MR. CROWLEY: Yeah, we’ve seen a definite shift in the Pakistani military’s posture, as --
QUESTION: Was she intending to announce something then?
MR. CROWLEY: No, it wasn’t an announcement. I think it was a reflection of fundamental changes that have occurred in Pakistan as part of our strategic dialogue and our cooperation on dealing with the threat on both sides of the Afghan-Pakistan border.
QUESTION: Yesterday, at the White House and then at the Pentagon, the vice chief, he said something about American boots on the Pakistani soil in cooperation with Pakistan. So are you working on that?
MR. CROWLEY: Well, we have a strong military relationship with Pakistan. We do have military cooperation that is ongoing. And on an occasional basis, that does mean that U.S. forces are working cooperatively, side by side, with Pakistani forces.
QUESTION: This is a question about Yemen --
MR. CROWLEY: All right.
QUESTION: -- the incident there the other day. Other than the --
MR. CROWLEY: We --
QUESTION: I know that you put out the taken question and said there were four Embassy personnel --
MR. CROWLEY: I have no further information on what happened in Yemen.
QUESTION: But do you know if the – is the Embassy stepping up its security? Has there been anything done since this happened?
MR. CROWLEY: Well, clearly, in a country like Yemen, where our Embassy and personnel have been subject to attacks before and threats before, we always maintain a heightened security for our operations there. I’m sure we will look at this most recent attack, and if any adjustments are necessary, we’ll make them.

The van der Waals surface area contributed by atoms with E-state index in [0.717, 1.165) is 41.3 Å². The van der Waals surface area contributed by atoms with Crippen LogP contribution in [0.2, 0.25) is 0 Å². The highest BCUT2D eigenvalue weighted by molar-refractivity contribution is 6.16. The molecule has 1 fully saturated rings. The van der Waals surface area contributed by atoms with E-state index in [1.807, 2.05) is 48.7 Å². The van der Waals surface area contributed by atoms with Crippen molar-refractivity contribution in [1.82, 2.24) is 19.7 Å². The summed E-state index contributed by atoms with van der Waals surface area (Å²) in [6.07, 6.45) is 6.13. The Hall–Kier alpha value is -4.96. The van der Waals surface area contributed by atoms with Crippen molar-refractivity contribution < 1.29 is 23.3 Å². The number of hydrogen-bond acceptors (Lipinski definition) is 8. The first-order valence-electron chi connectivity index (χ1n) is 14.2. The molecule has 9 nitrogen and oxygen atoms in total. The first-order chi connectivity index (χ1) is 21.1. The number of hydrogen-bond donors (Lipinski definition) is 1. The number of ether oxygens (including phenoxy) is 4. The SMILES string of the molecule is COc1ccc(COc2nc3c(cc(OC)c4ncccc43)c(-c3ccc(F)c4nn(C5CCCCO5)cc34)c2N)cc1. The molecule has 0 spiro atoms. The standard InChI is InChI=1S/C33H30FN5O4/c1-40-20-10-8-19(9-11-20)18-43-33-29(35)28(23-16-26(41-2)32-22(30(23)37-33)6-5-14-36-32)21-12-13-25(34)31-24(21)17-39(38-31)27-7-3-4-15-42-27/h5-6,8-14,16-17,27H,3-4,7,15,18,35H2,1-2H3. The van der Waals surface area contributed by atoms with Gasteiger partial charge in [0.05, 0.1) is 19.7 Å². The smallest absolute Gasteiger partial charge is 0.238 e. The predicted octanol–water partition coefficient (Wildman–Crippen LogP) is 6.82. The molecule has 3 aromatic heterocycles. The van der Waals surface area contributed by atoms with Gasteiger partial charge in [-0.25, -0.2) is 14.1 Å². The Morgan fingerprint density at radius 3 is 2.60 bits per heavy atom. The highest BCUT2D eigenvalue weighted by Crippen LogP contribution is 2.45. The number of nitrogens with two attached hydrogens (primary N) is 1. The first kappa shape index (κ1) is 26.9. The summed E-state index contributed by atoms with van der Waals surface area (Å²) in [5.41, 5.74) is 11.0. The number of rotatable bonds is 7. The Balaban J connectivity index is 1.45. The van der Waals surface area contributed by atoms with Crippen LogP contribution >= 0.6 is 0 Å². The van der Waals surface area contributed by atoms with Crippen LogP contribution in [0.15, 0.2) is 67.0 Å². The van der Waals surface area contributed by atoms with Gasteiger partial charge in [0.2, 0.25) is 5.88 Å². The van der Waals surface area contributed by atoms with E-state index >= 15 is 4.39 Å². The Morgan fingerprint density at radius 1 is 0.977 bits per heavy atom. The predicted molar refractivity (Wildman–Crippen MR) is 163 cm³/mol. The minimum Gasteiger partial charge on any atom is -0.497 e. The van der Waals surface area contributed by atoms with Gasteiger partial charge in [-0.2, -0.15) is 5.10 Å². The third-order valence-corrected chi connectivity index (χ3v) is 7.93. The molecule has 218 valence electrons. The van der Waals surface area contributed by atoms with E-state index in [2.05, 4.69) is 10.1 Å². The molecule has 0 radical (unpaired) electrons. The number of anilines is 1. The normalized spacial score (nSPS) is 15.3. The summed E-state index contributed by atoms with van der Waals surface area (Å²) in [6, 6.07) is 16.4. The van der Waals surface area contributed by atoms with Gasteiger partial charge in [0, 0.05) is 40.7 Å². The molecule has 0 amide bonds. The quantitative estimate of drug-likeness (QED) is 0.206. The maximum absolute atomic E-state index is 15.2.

QUESTION: Can I ask the question that I think you were preparing to answer, and that would be Palestinian peace activist?
MR. CROWLEY: We have raised this case with the Israeli Government. We continue to follow developments in this case, as well as other cases of West Bank Palestinian protestors who have been arrested and tried on a variety of charges. We are aware that in this particular case of Abdullah Abu Ramah, the case is under appeal, and our Embassy regularly raises human rights issues as appropriate and with regard to specific cases with the Government of Israel.
QUESTION: When you say that you’ve raised it with the Israelis, can you be more specific? What have you said?
MR. CROWLEY: We have discussed with the Israeli Government. I’ll leave it there.
QUESTION: Okay. And did this happen before or after you started getting questions about it?
MR. CROWLEY: Before.
QUESTION: And so then what was the problem with saying this when it was originally raised?
MR. CROWLEY: I finally got the information I needed.
QUESTION: Last week, Turkmenistan, Afghanistan, Pakistan, and India signed an agreement for a gas pipeline with all the four countries --
MR. CROWLEY: All right, one more time.
QUESTION: Last week –
MR. CROWLEY: Yeah.
QUESTION: -- Turkmenistan, Afghanistan, Pakistan, and India signed a gas – an agreement for the gas pipeline which can go through all the four countries. How do you view this development there as –
MR. CROWLEY: I’ll take that question and see if we have a view on that.
QUESTION: And finally, today, WikiLeaks released a lot of documents related to India. I’m not asking about the WikiLeaks, but the – some of the Indian political parties are saying that U.S. is interfering in the internal affairs of India. Do you have any comment on that?
MR. CROWLEY: Well, look, again, as you say, I will not address any cable. We are building a strategic partnership with India. We have significant engagement on a variety of issues with both India the government and the people. Our diplomats do what diplomats do, and that – what we do in a country like India is no different than what Indian diplomats do in our country.
QUESTION: Thank you.
(The briefing was concluded at 1:49 p.m.)